Algebra & Combinatorics Seminars
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Previous Seminars - 2018 to 2019

Previous seminars from: 2018/19, 2017/18, 2016/17, 2015/16, 2014/15, 2013/14, 2012/13, 2011/12, 2010/11, 2008/09, 2007/08

Wednesday the 13th of February at 1pm in Lecture Theatre D

Justin Lanier
Georgia Tech
Normal generators for mapping class groups are abundant

Under what conditions do a group element and all of its conjugates form a generating set for the ambient group? Such an element is called a normal generator. We first survey some results about normal generators in a variety of groups. After introducing mapping class groups of surfaces, we provide a number of simple criteria that ensure that a mapping class group element is a normal generator. We then apply these criteria to show that almost every periodic element is a normal generator whenever genus is at least 3. We also show that every pseudo-Anosov mapping class with stretch factor less than √2 is a normal generator. Our pseudo-Anosov results answer a question of Darren Long from 1986. This is joint work with Dan Margalit.

Wednesday the 6th of February at 1pm in Lecture Theatre D

Matt McDevitt
University of St Andrews
Consecutive patterns in permutations

We consider permutations ordered by the consecutive pattern involvement ordering, and describe a recent result on infinite anti-chains

Wednesday the 6th of February at 1:30pm in Lecture Theatre D

Nayab Khalid
University of St Andrews
A presentation for some other rearrangement groups

In previous talks, I have defined rearrangement groups of fractals (Belk, Forrest 2016), constructed Thompson's group F as a rearrangement group, and subsequently developed an infinite presentation for it which stems directly from the geometric structure of the topological space. In this slightly ambitious talk, I will present the final bit of research of my PhD: a framework for similar infinite presentations for other rearrangement groups.

Wednesday the 30th of January at 1pm in Lecture Theatre D

Peter Cameron
University of St Andrews
The Hall--Paige conjecture and an application

In 1955, Marshall Hall Jr. and Lowell Paige conjectured that the Cayley table of a finite group \(G\) has an orthogonal mate if and only if the Sylow 2-subgroups of \(G\) are trivial or non-cyclic. This was proved in 2009 by the combined efforts of Stuart Wilcox, Anthony Evans, and John Bray, but the final step (involving the sporadic group \(J_4\)) was never published.

Last year, an application emerged, a proof that primitive permutation groups of simple diagonal type with more than two factors in the socle are non-synchronizing. A paper has appeared on the arXiv including both a description of Bray's argument for \(J_4\) and a proof of the application (and a little bit more).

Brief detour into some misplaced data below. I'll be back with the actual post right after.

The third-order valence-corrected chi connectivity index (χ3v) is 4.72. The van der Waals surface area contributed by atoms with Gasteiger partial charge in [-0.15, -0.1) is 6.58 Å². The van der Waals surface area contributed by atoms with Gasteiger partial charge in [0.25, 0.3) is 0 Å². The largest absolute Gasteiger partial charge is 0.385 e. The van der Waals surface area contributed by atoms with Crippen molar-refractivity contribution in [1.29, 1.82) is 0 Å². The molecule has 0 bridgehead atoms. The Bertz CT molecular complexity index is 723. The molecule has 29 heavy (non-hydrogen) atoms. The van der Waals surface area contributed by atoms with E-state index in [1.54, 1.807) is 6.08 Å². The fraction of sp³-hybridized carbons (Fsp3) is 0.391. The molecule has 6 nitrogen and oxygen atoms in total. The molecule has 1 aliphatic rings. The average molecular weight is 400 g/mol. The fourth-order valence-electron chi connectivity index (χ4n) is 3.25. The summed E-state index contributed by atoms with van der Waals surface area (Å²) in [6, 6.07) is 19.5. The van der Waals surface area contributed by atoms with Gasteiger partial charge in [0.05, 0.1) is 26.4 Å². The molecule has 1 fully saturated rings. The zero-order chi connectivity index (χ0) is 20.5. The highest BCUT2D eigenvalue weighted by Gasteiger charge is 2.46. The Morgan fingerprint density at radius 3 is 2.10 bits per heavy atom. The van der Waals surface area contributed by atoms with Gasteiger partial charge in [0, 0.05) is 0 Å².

I will discuss these matters, starting from a minimal amount of background.

Wednesday the 31st of October at 2.00pm in Lecture Theatre D

Sanming Zhou
University of Melbourne
The vertex-isoperimetric number of the incidence graphs of unitals and finite projective spaces

I will talk about some recent results on the vertex-isoperimetric number of the incidence graph of unitals and the point-hyperplane incidence graph of \(PG(n, q)\), where a unital is a \(2\)-\((n^3 + 1, n+1, 1)\) design for some integer \(n \ge 2\).

Joint work with Andrew Elvey-Price, Alice M. W. Hui and Muhammad Adib Surani.

Wednesday the 24th of October at 2.00pm in Lecture Theatre D

Wolfram Bentz
University of Hull
Congruences on the product of transformation monoid

Congruences for transformation monoids, were first described in 1952, when Mal’cev determined the congruences of the monoid \(\mathcal{T}_n\) of all full transformations on a finite set \(X_n=\{1, \dots,n\}\). Since then, congruences have been characterized in various other monoids of (partial) transformations on \(X_n\), such as the symmetric inverse monoid \(\mathcal{I}_n\) of all injective partial transformations, or the monoid \(\mathcal{PT}_n\) of all partial transformations.

Although these results are about 60 years old, none of them have previously been generalized to products of two such monoids. Our work closes this gap by describing all congruences of \(\mathcal{T}_m \times \mathcal{T}_n\). As it turns out, the congruence structure of the factors is still visible in the congruences of the product, but the variations introduced by having an extra component adds a high level of technical complexity which accounts for the difficulty in achieving this result.

In addition to presenting the congruences of \(\mathcal{T}_m \times \mathcal{T}_n\), we will also address generalizations to products of \(\mathcal{PT}_n\), \(\mathcal{I}_n\), and matrix monoids, as well as generalizations to products with more than 2 factors.

This is a joint work with {\sc Jo\~{a}o Ara\'{u}jo} and {\sc Gracinda M.S. Gomes} (Lisbon).